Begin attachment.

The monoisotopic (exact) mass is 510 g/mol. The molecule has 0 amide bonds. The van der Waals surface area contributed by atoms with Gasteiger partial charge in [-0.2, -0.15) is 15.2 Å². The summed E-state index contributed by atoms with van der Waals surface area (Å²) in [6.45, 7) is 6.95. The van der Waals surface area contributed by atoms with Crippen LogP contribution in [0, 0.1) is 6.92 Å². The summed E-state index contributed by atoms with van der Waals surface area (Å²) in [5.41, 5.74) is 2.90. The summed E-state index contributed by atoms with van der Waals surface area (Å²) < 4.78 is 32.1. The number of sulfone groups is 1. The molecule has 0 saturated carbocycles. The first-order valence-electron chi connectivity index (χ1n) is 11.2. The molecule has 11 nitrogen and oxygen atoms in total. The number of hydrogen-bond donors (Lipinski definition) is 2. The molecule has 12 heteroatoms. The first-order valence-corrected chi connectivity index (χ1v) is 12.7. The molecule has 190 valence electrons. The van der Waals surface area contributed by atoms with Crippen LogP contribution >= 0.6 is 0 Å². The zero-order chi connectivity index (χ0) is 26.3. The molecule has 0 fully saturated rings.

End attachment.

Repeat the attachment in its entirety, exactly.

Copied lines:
The monoisotopic (exact) mass is 510 g/mol. The molecule has 0 amide bonds. The van der Waals surface area contributed by atoms with Gasteiger partial charge in [-0.2, -0.15) is 15.2 Å². The summed E-state index contributed by atoms with van der Waals surface area (Å²) in [6.45, 7) is 6.95. The van der Waals surface area contributed by atoms with Crippen LogP contribution in [0, 0.1) is 6.92 Å². The summed E-state index contributed by atoms with van der Waals surface area (Å²) in [5.41, 5.74) is 2.90. The summed E-state index contributed by atoms with van der Waals surface area (Å²) < 4.78 is 32.1. The number of sulfone groups is 1. The molecule has 0 saturated carbocycles. The first-order valence-electron chi connectivity index (χ1n) is 11.2. The molecule has 11 nitrogen and oxygen atoms in total. The number of hydrogen-bond donors (Lipinski definition) is 2. The molecule has 12 heteroatoms. The first-order valence-corrected chi connectivity index (χ1v) is 12.7. The molecule has 190 valence electrons. The van der Waals surface area contributed by atoms with Crippen LogP contribution >= 0.6 is 0 Å². The zero-order chi connectivity index (χ0) is 26.3. The molecule has 0 fully saturated rings.